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Let $R$ be a simple ring (i.e. a ring with no nontrivial two-sided ideals) which contains a left ideal which is simple as a left $R$-module. How can I prove that $R$ is semisimple?

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@Geoff Robinson Not every simple ring is semisimple, the ones that are seki-simple, are necessarily, by Artin-Wedderburn, isomorphic to a matrix ring over a division ring. –  Olivier Bégassat May 6 '12 at 13:51
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You can look at the sum of all simple submodules (i.e. all simple left ideals) isomorphic to that given simple submodule of $_RR$... this turns out to be a (two-sided) ideal of $R$, irrespective of what kind of ring $R$ is. However, if $R$ is simple you don't have a choice. Then $_RR$ is a sum of simple submodules (i.e. simple left ideals), thus a direct (why?) sum of simple left ideals, thus a finite (why?) direct sum of simple left ideals all isomorphic to the simple left ideal you started with .

You have a division ring at hand, the endomorphisms of that simple left submodule you started with. You finish off by saying $R$ is the ring of endomorphisms of $_RR$ (acting from the right) and this ring is also a matrix ring because of the previously mentioned direct sum decomposition of $_RR$ into a finite number of simple left ideals all isomorphic to the first one. This finishes the proof, and shows that all (left) artinian simple rings are matrix rings over some division ring.

This is very well explained in Lam's book A First Course in Noncommutative Rings.

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I didn 't undestand what is $_RR$, could you explain it, please? –  Alex M May 7 '12 at 0:42
    
It's how you call the canonical left $R$-module structure on $R$. In other words, $_RR$ is the left $R$ module on the abelian group $M=(R,+)$ where for all $r\in R, m\in M,~r.m=r\times m$. Here "$.$" defines the left $R$-module structure on $M$, and "$\times$" is the ring product of $R$. –  Olivier Bégassat May 7 '12 at 0:59
    
Let's see if I understood: let $I$ be the simple left ideal. Define $J:=\sum_{I_i\cong I} I_i$ (where the sum is over the left ideals isomorphic to $I$). Then $J=R$ and so $R=I_1\oplus\cdots\oplus I_n$ where $I_j\cong I$. This is enough to say that $R$ is semisimple, right? I don't understand your discussion in the second paragraph. –  Alex M May 7 '12 at 2:29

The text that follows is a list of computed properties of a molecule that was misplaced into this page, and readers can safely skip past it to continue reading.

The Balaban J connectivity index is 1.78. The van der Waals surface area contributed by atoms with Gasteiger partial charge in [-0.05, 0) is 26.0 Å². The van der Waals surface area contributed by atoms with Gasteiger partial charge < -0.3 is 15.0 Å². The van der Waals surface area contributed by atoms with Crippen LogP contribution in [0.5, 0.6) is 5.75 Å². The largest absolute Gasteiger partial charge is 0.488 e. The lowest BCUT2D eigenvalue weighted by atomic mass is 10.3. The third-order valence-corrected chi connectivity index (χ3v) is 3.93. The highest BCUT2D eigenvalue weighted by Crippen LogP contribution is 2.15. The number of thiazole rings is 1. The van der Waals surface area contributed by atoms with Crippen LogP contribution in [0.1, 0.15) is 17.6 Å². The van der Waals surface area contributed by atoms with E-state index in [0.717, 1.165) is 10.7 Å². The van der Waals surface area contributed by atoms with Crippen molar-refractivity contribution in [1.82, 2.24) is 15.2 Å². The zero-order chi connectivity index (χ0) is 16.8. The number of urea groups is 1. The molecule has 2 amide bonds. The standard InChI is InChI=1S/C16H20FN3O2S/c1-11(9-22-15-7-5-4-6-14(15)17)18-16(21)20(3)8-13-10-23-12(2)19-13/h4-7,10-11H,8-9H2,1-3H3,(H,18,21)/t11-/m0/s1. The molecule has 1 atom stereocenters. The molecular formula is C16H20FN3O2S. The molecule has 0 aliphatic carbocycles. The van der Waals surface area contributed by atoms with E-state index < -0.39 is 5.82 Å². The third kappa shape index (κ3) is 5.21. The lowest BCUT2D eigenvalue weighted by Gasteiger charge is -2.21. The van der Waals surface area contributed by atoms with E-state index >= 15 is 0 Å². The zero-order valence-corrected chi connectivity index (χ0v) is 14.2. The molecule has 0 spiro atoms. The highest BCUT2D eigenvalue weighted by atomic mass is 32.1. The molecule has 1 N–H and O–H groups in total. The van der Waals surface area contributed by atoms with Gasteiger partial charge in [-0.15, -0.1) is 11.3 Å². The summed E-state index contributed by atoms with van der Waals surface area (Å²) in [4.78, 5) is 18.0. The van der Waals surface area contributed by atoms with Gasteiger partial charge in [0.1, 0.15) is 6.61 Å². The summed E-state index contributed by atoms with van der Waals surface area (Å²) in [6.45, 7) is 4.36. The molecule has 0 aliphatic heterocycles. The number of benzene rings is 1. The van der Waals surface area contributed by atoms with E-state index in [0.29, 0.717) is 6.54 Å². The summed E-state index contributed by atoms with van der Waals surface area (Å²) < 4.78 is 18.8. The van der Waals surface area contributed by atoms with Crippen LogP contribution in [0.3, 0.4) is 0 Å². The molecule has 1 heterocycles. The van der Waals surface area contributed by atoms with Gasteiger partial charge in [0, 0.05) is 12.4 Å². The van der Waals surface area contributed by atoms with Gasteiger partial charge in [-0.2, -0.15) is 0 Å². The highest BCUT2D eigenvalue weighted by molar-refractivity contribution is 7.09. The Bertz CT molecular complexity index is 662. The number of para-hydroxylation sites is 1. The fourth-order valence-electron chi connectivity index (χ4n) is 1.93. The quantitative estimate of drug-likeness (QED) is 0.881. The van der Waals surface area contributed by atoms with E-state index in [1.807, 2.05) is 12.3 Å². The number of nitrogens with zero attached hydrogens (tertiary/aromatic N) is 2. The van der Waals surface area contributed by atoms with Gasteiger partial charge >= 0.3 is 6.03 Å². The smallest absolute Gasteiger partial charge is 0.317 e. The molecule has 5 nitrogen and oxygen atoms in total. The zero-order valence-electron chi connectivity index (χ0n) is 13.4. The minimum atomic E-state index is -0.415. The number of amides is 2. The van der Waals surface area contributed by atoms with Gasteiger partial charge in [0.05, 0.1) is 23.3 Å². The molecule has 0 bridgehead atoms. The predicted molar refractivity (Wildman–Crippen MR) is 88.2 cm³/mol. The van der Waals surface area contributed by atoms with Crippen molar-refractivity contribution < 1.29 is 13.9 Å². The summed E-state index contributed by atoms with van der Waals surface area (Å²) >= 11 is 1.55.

That's it. You then say some thing like $\mathrm{End}(_RR)\simeq R^{op}$ where for any $x\in R$, you define the endomorphism $\rho_x$ of the left $R$ module $_RR$ by $\rho_x(r):=r\times x$. Thus $R^{op}\simeq \mathrm{End}_R(R)\simeq \mathrm{End}_R(\oplus^n I)\simeq\mathrm{Mat}_n(\mathrm{End}_R(I))$. but the ring of endomorphisms of $I$ is a division ring by Schur's lemma nd you're done. –  Olivier Bégassat May 7 '12 at 10:16
    
What I'm not understanding is this: the discussion in your second paragraph (the fact that $R^{op}\cong\mathrm{Mat}_n(\mathrm{End}_R(I))$) is extra or I need it? because it seems to me that the exercise is solved once we note that $R=I_1\oplus\cdots\oplus I_n$ with the $I_j$'s simple. –  Alex M May 7 '12 at 19:42
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Given a left $R$-module $M$, let $\text{soc}(M)$ be the sum of all simple submodules of $M$ (if $M$ has no simple submodule, then of course $\text{soc}(M) = 0$). The submodule $\text{soc}(M)$ is called the socle of $M$. Note that $M$ is semisimple if and only if $\text{soc}(M) = M$.

Lemma: Let $\varphi:M \rightarrow N$ be an $R$-module homomorphism. Then $\varphi(\text{soc}(M)) \subseteq \text{soc}(N)$.
Proof: Use Schur's lemma.

Consider $S = \text{soc}(_R R)$. By construction $S$ is a left ideal. I claim that $S$ is actually a two-sided ideal: Indeed for every $r \in R$ right multiplication by $r$ is an endomorphism of $_R R$; hence by the Lemma above $Sr \subseteq S$.

By hypothesis $S \neq 0$. But $R$ is a simple ring, thus $S=R$, i.e. $R$ is semisimple.

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As Olivier nicely explains, the key fact here is as follows:

Lemma: For a minimal left ideal $U$ of a ring $R$, let $B_U$ be the left ideal generated by all left ideals $I$ of $R$ which are isomorphic to $U$ as left $R$-modules. Then $B_U$ is a two-sided ideal of $R$.

A proof of this can be found in $\S 2.3$ of my noncommutative algebra notes.

Later on in $\S 2.4$ this lemma is used to prove a result which, in particular, answers your question.

Theorem: For a simple ring $R$, the following are equivalent:
(i) $R$ is left Artinian.
(ii) $R$ has a minimal left ideal.
(iii) $R$ is left semismple.
(iv) For some $n \in \mathbb{Z}^+$, $R$ is isomorphic to the ring of $n \times n$ matrices over a division ring.

Note that a ring satisfies condition (iv) iff its opposite ring does, so all of the instances of "left" in conditions (i) through (iii) can be replaced by "right".

Let me also add that these conditions are nonvacuous: a simple ring need not be left Artinian. (Further, there are simple rings which are left Noetherian but not left Artinian and also simple rings which are not left Noetherian.) Some examples are given (following Lam) in $\S 1.10$. Thus -- confusingly for the unwary! -- a simple ring need not be semisimple.

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Could you maybe take a look at one of my recent questions (if you haven't already) about the interactions between ring theory and Lie algebra theory? It is kind of vague but some guiding principle behind the similarities of both theories would help me a lot! –  Olivier Bégassat May 6 '12 at 20:25
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